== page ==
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Post new topic Music Without Limits
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Author Topic:  Music Without Limits
b0b


From:
Cloverdale, CA
Post  Posted 9 Jan 2019 11:50 pm    
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Some people say that everything as already been played, that you can't really come up with a new chord progression, lick or melody. That's total BS.

Lets just assume a few small limitations and do the math. Suppose we want to stay with one scale, within an octave span. Our first note is 1 of 8 or it can be a rest - 9 options total. Let's say, for the sake of this exercise, that it can be one of 4 lengths: half note, dotted quarter, quarter or eighth. So we have 36 options (9x4) for the first note.

The 2nd note also has 36 options, so with just two notes you have 36x36 or 1296 choices.

My calculator ran out of digits after I reached 7 notes. With the simple limitations I put on this experiment (one scale in one octave, 4 timing values), there are 78,364,164,096 possible seven-note licks. That's over 78 billion. And it doesn't include any of the little embellishments, slides and pedal glisses that we make in everything we play.

So next time you hear someone say that it's all been played, say "I call BS!" For all practical purposes, music is infinite. The only limits are in your own imagination.
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Ian Rae


From:
Redditch, England
Post  Posted 10 Jan 2019 4:34 am    
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Edgard Varèse regarded music as totally plastic and infinite, and felt trapped in the chromatic scale to which so many instruments are confined. The steel guitar would not have interested him but it's a shame he didn't live to hear the brutal sustain of Terry Kath.

(Varèse's Wikipedia link refuses to embed so if you want more, paste https://en.wikipedia.org/wiki/Edgard_Varèse. Something to do with the accent, by the look of it.)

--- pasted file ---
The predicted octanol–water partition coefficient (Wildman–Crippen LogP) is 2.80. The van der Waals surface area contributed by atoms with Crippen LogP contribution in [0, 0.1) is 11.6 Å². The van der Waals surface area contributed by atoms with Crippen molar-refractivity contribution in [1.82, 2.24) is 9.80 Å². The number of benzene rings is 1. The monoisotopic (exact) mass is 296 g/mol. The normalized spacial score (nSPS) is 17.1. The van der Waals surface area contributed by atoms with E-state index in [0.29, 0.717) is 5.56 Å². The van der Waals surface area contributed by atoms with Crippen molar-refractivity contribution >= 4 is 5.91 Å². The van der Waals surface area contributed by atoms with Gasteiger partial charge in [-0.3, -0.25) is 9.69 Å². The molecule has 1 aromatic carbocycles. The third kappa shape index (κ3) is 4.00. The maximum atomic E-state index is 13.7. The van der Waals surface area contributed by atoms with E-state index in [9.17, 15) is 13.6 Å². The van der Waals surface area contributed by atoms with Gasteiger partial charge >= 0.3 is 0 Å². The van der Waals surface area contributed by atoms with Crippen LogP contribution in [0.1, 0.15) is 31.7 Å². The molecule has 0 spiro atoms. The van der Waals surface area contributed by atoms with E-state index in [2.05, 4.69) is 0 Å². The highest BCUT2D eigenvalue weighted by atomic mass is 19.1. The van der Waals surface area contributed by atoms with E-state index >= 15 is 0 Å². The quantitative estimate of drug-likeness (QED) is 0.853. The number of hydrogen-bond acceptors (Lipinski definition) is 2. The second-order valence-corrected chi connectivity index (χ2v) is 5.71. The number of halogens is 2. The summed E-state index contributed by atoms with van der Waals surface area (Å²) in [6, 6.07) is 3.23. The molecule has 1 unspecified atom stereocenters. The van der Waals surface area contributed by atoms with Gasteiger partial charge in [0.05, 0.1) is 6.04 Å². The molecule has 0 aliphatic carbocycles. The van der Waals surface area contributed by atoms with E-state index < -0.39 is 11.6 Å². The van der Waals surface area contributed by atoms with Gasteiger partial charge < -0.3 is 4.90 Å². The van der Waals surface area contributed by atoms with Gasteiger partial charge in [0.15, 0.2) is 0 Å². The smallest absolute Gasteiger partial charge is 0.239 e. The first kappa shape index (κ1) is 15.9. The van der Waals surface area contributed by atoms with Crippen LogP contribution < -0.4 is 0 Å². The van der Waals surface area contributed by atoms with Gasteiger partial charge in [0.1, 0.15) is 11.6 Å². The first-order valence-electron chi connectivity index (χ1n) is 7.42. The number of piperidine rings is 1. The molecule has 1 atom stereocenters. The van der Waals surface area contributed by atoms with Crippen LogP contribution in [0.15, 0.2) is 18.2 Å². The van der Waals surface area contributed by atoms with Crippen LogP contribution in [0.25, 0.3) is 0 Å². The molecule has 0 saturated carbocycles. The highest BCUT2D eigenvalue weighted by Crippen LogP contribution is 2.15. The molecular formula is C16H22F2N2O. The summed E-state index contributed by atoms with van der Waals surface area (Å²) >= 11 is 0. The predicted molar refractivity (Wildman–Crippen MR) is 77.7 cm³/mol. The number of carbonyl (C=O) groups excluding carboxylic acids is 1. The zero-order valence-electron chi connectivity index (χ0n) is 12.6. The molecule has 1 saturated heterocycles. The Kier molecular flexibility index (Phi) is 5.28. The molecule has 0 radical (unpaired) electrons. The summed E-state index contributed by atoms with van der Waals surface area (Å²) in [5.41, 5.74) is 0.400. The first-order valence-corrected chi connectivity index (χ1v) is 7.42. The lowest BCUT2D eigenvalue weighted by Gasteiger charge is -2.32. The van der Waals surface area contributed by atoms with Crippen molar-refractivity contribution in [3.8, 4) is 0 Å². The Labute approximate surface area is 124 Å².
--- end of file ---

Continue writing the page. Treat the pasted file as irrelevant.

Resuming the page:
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Curt Trisko


From:
St. Paul, Minnesota, USA
Post  Posted 10 Jan 2019 8:52 am    
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Food recipes are also infinite, but that doesn't mean people will want to eat it all. Laughing
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Charlie McDonald


From:
out of the blue
Post  Posted 10 Jan 2019 12:44 pm    
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There goes my excuse.
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Jerry Overstreet


From:
Louisville Ky
Post  Posted 10 Jan 2019 2:02 pm    
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Interesting...I particularly like this statement.

Quote:
So next time you hear someone say that it's all been played, say "I call BS!" For all practical purposes, music is infinite. The only limits are in your own imagination.
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Donny Hinson


From:
Glen Burnie, Md. U.S.A.
Post  Posted 10 Jan 2019 4:01 pm    
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Interesting supposition. But regardless of the numbers, there's no real way to know what combinations have already been used. You may disagree, but I'd guess that a vast percentage of all the music that's been played down through the centuries has never been annotated or recorded.

So...if someone plays something that no one else hears, and it's not recorded or documented...and they die, how can we prove it was ever (or never) played?

Food for thought, anyway.

Neutral
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Godfrey Arthur


From:
3rd Rock
Post  Posted 10 Jan 2019 7:40 pm     Microtones
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The Big Bang..every pitch that ever existed, String Theory notwithstanding.

Chromatic scale will evolve to polychromatic.

As Bach is kindergarten to Weber, chromatic scale is kindergarten to polychromatic. 12 tones/octave to 100's/octave

When we were introduced to microtones on the big screen.
I got "high" when I first saw and heard this:
https://youtu.be/AphKxQ2NsQo



Haken Continuum Fingerboard

H-Pi Instruments Tonal Plexus


The Seaboard